Cloud-driven, multi-platform apps. Location-based apps. Big Data. Today’s significant trends mean even bigger opportunities for developers who take aim at wearables and Internet of Things (IoT). The escalating impact of IoT is growing fast, which, for developers and businesses, means that now is the perfect time to capitalize on the limitless opportunities available.
Tech as an Experience
Today’s users demand fluidity. They want to map a route, take a seat in their vehicle, and be guided to their destination without engaging in a series of additional steps to make that happen. They want fitness wearables that sync seamlessly with their laptops and phones. They want to move from one platform to another without disruption. Developers and manufacturers still sometimes struggle to provide the experiences that users can envision, and they’ve barely scratched the surface of what’s possible. In that gap lies opportunity.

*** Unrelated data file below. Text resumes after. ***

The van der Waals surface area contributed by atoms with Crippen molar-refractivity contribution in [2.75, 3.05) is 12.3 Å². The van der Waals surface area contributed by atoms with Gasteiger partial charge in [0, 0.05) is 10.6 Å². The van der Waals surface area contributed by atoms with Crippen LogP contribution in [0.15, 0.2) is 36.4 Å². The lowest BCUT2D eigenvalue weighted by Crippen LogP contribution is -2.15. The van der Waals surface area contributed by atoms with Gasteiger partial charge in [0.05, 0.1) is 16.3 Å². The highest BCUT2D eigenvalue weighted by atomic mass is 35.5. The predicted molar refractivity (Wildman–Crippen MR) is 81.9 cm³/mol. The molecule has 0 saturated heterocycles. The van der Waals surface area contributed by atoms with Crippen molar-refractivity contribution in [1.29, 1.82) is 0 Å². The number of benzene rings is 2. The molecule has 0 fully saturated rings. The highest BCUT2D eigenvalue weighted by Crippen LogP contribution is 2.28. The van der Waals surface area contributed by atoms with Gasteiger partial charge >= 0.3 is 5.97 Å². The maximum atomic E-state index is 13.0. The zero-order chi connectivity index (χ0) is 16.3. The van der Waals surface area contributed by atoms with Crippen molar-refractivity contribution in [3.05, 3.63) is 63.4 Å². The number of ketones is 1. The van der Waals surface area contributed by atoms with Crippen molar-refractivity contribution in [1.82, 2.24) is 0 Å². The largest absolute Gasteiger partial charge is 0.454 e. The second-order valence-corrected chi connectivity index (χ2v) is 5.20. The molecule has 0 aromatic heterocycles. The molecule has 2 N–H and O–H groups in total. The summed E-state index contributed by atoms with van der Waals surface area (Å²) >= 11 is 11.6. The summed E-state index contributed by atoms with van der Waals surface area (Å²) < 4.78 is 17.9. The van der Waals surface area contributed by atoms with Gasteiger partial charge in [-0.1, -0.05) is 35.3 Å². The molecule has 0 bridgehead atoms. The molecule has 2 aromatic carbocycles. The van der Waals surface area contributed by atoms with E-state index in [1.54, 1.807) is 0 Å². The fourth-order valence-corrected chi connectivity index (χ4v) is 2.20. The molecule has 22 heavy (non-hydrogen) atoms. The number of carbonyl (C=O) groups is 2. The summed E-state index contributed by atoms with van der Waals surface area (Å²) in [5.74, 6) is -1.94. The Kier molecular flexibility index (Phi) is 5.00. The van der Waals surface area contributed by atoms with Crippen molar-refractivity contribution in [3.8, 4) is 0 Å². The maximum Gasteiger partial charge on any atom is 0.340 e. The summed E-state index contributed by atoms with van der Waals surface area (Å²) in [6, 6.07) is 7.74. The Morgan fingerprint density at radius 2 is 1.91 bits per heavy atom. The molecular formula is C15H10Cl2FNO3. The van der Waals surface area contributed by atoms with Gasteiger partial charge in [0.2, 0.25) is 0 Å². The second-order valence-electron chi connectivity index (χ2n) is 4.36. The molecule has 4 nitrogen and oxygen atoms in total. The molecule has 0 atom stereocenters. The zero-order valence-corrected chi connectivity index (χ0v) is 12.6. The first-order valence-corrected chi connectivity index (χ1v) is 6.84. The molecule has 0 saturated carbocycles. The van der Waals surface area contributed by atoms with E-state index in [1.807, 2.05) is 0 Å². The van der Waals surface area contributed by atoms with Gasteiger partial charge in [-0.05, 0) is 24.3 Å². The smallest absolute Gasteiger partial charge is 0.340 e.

But there’s much more to IoT than a focus on single-user applications, so industry leaders need to think bigger. To fully appreciate IoT, you have to consider the cumulative intelligence you can collect from the enormous number of devices transmitting information, and the versatility of data collection sensors themselves.
Internet of Things as Infrastructure
IoT offers an unprecedented level of sophistication when it comes to monitoring a wide array of factors in our larger environment, and it’s increasingly being utilized to run aspects of our municipalities.